Reconstruction of the c.540 BC funerary sculpture of Phrasikleia. Photo by Anna-Marie Kellen. Courtesy of the Met

On Show - the best exhibitions from around the world

Exhibitions from around the world

The dates listed below may have changed since we went to print. Check the websites of the museums for the most up-to-date information and bookings.


Roman Rubbish

For the latest contemporary exhibition in the gallery space above London’s Mithraeum, artist Mariana Castillo Deball is presenting a site-specific installation that draws inspiration from the many seemingly discarded Roman objects that were uncovered during the excavations there. Castillo Deball has created ceramic versions of the finds and assembled these into huge columns in the gallery, which also incorporates a wax feature wall, an element influenced by the important wax writing tablets from the site.

London Mithraeum Bloomberg Space
Until 14 January 2023


Spanning seven centuries from 1196 to 1868, this exhibition investigates one of the darker aspects of British history – public executions in the capital. London hosted more public executions than any other city in the country, and, as the centre of power, some of these were very high profile indeed. One of the most momentous executions was that of King Charles I in 1649; the vest he is said to have worn is on view.

Bedsheet belonging to James Radclyffe, Earl of Derwentwater, embroidered with human hair by his widow c.1716. (Image: © Museum of London)

Other items include the grim devices used – such as an axe made specifically for the execution of the leaders of the 1820 Cato Street conspiracy to kill the Prime Minister and other members of government, or the gibbet cages that were set up along the river and in which dead bodies (particularly of pirates) would hang, visible to all. Contrasting with these are objects associated with prison reformer Elizabeth Fry (1780-1845).

A smoothed coin gifted by a convict to a loved one, engraved with the message ‘If E’en I gain my liberty my earliest flight shall be to thee.’ (Image: © Museum of London)

As well as exploring the economic and cultural impact of executions, the displays highlight the very moving human side of these events. Poignant items of a personal nature include the final letters of those who were executed, and a remarkable, delicate bed sheet that is on display for the very first time since its acquisition by the Museum of London in 1934. Embroidered on it – in human hair – is the inscription: ‘The sheet OFF MY dear Lord’s Bed in the wretched Tower of London February 1716 x Ann C of Darwent=Waters+’. The ‘dear Lord’ whose bed it came from was James Radclyffe (a grandson of Charles II), who was beheaded in 1716 for treason for his involvement in the first Jacobite rebellion. His widow, Anna Maria Radclyffe, was permitted to care for his body after execution, and she embroidered this touching memento on the bedsheet, possibly with her own hair, her husband’s, or a combination of the two.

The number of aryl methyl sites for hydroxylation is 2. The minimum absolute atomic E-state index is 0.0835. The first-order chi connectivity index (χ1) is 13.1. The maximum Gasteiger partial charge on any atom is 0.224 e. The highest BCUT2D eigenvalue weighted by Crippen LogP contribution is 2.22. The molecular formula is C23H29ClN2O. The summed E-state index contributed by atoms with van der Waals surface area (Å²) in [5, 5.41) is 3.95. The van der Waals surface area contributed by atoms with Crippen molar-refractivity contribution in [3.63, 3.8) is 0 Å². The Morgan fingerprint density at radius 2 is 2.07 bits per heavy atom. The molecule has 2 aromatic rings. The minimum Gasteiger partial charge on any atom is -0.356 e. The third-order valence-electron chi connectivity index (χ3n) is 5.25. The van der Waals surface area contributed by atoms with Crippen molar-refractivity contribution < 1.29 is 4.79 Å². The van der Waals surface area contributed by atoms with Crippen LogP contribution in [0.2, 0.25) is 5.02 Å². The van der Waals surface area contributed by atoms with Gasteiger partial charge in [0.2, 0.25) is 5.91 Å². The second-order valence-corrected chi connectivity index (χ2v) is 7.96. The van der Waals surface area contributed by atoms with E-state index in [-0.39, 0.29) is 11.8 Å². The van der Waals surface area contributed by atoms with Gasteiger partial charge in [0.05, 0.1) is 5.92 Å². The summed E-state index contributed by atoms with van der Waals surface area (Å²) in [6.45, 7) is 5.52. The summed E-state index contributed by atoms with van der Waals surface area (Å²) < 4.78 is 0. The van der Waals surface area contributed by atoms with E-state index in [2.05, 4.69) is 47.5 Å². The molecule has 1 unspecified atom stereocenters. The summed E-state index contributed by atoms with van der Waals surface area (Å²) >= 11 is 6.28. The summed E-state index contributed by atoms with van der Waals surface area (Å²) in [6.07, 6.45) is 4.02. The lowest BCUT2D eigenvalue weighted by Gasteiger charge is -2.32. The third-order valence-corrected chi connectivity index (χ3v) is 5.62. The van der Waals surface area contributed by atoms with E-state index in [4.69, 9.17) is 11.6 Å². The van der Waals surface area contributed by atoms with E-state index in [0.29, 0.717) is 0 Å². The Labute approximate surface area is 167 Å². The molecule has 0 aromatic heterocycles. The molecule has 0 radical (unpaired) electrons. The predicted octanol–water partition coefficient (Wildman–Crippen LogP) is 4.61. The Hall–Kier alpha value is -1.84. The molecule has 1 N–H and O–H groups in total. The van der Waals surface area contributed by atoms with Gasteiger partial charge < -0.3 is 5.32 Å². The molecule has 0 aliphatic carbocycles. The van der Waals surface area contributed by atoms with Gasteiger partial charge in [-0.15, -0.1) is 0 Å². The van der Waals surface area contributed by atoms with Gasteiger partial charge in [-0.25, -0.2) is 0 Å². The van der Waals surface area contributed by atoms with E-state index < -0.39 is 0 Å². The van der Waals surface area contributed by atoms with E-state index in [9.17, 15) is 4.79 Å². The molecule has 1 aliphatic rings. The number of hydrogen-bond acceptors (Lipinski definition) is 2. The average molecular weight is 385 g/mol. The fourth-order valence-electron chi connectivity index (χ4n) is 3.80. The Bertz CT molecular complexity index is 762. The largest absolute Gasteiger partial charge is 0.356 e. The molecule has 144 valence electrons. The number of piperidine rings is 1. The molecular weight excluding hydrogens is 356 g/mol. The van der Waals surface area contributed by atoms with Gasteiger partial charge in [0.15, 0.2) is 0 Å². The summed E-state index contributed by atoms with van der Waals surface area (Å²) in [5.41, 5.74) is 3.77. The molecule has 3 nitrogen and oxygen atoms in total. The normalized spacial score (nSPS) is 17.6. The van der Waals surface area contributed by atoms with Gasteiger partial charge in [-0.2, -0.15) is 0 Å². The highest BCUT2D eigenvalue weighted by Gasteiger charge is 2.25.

Museum of London Docklands, London
Until 16 April 2023

Japan: Courts and Culture

Iwai Yozaemon, Armour, c.1610. Sent to James I by Shōgun Tokugawa Hidetada in 1613. (Image: Royal Collection Trust / © Her Majesty Queen Elizabeth II 2022)

Lacquer, porcelain, fans, embroidered screens, and armour are among the wide array of Japanese works from the UK’s Royal Collection going on display in this exhibition. Some of the pieces featured are diplomatic gifts and so tell the story of relations between the royal families of both countries. It was under James I in 1613 that this relationship and English trade in Japan began. Shōgun Tokugawa Hidetada presented the king with a stunning suit of samurai armour in exchange for the letters and gifts James had sent with the first English ship to reach Japanese shores. Another highlight is a pair of folding-screen paintings depicting the changing seasons sent to Queen Victoria by Shōgun Tokugawa Iemochi in 1860, recently rediscovered in the Royal Collection. Conservation work has revealed details such as the use of Victorian railway timetables to patch up wear and tear.

The Queen’s Gallery, Buckingham Palace, London
Until 26 February 2023

The Lost King: Imagining Richard III

As The Lost King, a film portraying the discovery, identification, and reburial of King Richard III (1452-1485) is released in the UK, the Wallace Collection (whose curator Tobias Capwell served as a historical advisor on the film) takes a look at items in its collection that have shaped our image of the king. One key work is Paul Delaroche’s dark and tender painting Edward V and the Duke of York in the Tower, depicting the two princes in the Tower of London before their alleged murder at the hands of Richard III. The Wallace Collection, home to an extensive collection of historic weapons and armour, has been involved with imagining the king on film before, when Laurence Olivier wore a copy of one of the museum’s 15th-century suits of armour in the 1955 adaptation of Shakespeare’s Richard III. Continuing the relationship with cinema, the exhibition includes armour from the new film The Lost King.

Paul Delaroche, Edward V and the Duke of York in the Tower, 1831. (Image: © Trustees of the Wallace Collection, London)